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Air transportation safety investigation A20P0105

The TSB has completed this investigation. The report was published on 25 June 2021.

Table of contents

Pilot fatally injured during ground operations

Wilderness Seaplanes Ltd.
de Havilland DHC-2 Mk. I, C-FDSG
Port Hardy Water Aerodrome, British Columbia

View final report

The occurrence

On , C-FDSG, a float-equipped de Havilland DHC-2 Beaver aircraft operated by Wilderness Seaplanes, was being prepared to conduct a flight from Port Hardy Water Aerodrome (CAW5), British Columbia to a local logging camp. The pilot went to the dock to prepare the aircraft for the flight and approximately 15 minutes later, was found injured in the water. First aid was administered on site and first responders transported the pilot to the hospital. The pilot died two days later.

Media materials

News release


Investigation report: fatal injury of a pilot during ground operations in Port Hardy, British Columbia, in December 2020
Read the news release

Investigation information

Map showing the location of the occurrence


Photo of Ryan Libech

Ryan Libech joined the TSB’s Air Investigations Branch in 2020 after having spent 18 years in private sector helicopter maintenance and production management, notably working on BK117, Airbus EC120/130, Bell 206/407, and Agusta A109 helicopters, in emergency medical service, private and utility environments. He was also a maintenance lead for international helicopter deployment in the Middle East, and worked periodically as an instructor for professional maintenance training. The majority of his expertise is in aircraft maintenance and operations. Mr. Libech has a diploma in aircraft maintenance engineers technology from the Southern Alberta Institute of Technology (SAIT) in Calgary, Alberta.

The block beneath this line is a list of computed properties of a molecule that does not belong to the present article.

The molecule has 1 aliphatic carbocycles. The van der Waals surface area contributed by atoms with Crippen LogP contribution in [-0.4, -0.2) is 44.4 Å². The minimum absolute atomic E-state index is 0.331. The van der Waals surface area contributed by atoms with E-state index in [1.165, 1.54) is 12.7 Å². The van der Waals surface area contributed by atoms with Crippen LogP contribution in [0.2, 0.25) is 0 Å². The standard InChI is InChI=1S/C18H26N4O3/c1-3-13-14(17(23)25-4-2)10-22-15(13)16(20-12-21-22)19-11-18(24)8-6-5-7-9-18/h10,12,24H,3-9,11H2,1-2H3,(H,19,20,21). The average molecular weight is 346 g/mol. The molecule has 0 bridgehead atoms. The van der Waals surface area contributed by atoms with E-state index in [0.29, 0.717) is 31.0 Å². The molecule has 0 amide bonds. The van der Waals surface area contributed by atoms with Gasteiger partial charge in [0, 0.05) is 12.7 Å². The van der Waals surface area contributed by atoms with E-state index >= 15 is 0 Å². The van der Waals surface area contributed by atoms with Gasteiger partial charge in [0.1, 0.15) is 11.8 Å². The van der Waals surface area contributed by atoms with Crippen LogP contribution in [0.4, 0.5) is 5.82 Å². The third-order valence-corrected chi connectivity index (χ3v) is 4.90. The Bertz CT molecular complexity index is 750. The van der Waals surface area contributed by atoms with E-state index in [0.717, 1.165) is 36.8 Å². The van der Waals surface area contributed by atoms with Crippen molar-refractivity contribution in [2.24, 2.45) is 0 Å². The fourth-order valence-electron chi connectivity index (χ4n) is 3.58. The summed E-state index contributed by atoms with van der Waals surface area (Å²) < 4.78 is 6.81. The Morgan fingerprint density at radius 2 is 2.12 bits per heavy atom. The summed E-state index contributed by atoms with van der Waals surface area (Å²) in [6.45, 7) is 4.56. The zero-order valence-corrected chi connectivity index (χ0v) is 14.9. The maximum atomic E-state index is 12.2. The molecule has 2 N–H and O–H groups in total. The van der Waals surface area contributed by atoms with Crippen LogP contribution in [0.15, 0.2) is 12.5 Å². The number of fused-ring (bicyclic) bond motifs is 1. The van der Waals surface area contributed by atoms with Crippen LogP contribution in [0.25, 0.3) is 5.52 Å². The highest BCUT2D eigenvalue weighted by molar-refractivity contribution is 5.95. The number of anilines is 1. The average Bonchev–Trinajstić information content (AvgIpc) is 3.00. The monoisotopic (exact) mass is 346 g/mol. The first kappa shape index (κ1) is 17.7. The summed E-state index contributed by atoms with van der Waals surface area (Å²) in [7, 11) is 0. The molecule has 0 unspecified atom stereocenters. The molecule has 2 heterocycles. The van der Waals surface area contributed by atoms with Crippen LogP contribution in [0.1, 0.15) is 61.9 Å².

Class of investigation

This is a class 4 investigation. These investigations are limited in scope, and while the final reports may contain limited analysis, they do not contain findings or recommendations. Class 4 investigations are generally completed within 220 days. For more information, see the Policy on Occurrence Classification.

TSB investigation process

There are 3 phases to a TSB investigation

  1. Field phase: a team of investigators examines the occurrence site and wreckage, interviews witnesses and collects pertinent information.
  2. Examination and analysis phase: the TSB reviews pertinent records, tests components of the wreckage in the lab, determines the sequence of events and identifies safety deficiencies. When safety deficiencies are suspected or confirmed, the TSB advises the appropriate authority without waiting until publication of the final report.
  3. Report phase: a confidential draft report is approved by the Board and sent to persons and corporations who are directly concerned by the report. They then have the opportunity to dispute or correct information they believe to be incorrect. The Board considers all representations before approving the final report, which is subsequently released to the public.

For more information, see our Investigation process page.

The TSB is an independent agency that investigates air, marine, pipeline, and rail transportation occurrences. Its sole aim is the advancement of transportation safety. It is not the function of the Board to assign fault or determine civil or criminal liability.